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Why isn't it a RESTful solution to have the client encrypt the data (using
POST the encrypted data (encoded in base64 if necessary) to the HTTP server?
Only the backend program (running inside the firewall perhaps on a different
machine) would know how to decrypt the POSTed data. It could still return a
URL representing the resulting resource, etc. I think this handles both the
wire security and web server security issues. There is then some kind of
key exchange issue, presumably with some standard solution, as long as there
is one which does not require the program which eventually decrypts the data
to call back to the encrypting program. It should be clear that I'm
speculating, not speaking from authoritative knowledge, here!
----- Original Message -----
From: "Miles Sabin" <email@example.com>
Sent: Wednesday, July 03, 2002 4:27 PM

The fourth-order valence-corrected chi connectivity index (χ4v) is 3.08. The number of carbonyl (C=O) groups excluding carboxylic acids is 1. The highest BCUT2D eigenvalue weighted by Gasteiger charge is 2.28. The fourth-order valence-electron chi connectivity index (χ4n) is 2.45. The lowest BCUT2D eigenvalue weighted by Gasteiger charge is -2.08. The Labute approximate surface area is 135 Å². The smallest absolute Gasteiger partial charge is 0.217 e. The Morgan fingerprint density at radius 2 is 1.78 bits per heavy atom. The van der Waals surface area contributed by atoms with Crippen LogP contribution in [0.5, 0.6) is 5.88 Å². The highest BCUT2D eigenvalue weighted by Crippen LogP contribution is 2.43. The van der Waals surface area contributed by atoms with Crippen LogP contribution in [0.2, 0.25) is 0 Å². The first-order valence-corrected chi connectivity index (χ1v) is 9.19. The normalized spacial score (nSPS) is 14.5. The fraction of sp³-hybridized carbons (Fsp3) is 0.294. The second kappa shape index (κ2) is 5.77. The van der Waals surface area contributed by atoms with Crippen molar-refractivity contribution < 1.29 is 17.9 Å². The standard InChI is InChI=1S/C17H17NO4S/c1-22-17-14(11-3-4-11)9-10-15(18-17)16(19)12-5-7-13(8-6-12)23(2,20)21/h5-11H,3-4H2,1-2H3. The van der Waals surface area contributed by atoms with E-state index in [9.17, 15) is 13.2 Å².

Subject: Re: [xml-dev] ANN: Building Web Services the REST Way
> The law isn't arbitrarily and unreasonably frustrating the ambitions of
> RESTians ... the law is mandating good security practices. If REST/HTTP
> isn't up to the job, then so much the worse for REST/HTTP.
> But as I said, I don't believe this is a problem with REST per se.
> Rather then blaming legislators or accusing security practicioners of
> advocating proprietary protocols, why not try and show how RESTful
> principles can be applied end-to-end in this kind of scenario without
> having to trust an intermediary HTTP server?